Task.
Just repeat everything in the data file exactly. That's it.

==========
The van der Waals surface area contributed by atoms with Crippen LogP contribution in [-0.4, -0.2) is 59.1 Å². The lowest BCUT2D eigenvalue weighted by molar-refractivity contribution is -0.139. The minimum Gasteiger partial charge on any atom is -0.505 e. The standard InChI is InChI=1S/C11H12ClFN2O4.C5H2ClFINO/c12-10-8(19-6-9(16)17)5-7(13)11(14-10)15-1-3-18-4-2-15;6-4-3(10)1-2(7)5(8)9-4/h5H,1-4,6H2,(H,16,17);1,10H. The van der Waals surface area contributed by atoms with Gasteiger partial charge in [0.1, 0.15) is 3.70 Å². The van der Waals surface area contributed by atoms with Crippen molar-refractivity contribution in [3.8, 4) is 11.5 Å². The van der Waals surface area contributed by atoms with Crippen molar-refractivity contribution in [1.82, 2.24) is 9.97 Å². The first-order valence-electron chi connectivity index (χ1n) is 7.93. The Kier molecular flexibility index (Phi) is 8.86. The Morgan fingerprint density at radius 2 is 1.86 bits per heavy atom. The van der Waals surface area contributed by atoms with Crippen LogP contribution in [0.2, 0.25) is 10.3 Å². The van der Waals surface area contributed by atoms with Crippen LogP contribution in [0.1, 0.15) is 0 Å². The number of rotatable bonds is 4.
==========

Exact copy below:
The van der Waals surface area contributed by atoms with Crippen LogP contribution in [-0.4, -0.2) is 59.1 Å². The lowest BCUT2D eigenvalue weighted by molar-refractivity contribution is -0.139. The minimum Gasteiger partial charge on any atom is -0.505 e. The standard InChI is InChI=1S/C11H12ClFN2O4.C5H2ClFINO/c12-10-8(19-6-9(16)17)5-7(13)11(14-10)15-1-3-18-4-2-15;6-4-3(10)1-2(7)5(8)9-4/h5H,1-4,6H2,(H,16,17);1,10H. The van der Waals surface area contributed by atoms with Gasteiger partial charge in [0.1, 0.15) is 3.70 Å². The van der Waals surface area contributed by atoms with Crippen molar-refractivity contribution in [3.8, 4) is 11.5 Å². The van der Waals surface area contributed by atoms with Crippen molar-refractivity contribution in [1.82, 2.24) is 9.97 Å². The first-order valence-electron chi connectivity index (χ1n) is 7.93. The Kier molecular flexibility index (Phi) is 8.86. The Morgan fingerprint density at radius 2 is 1.86 bits per heavy atom. The van der Waals surface area contributed by atoms with Crippen LogP contribution in [0.2, 0.25) is 10.3 Å². The van der Waals surface area contributed by atoms with Crippen LogP contribution in [0.1, 0.15) is 0 Å². The number of rotatable bonds is 4.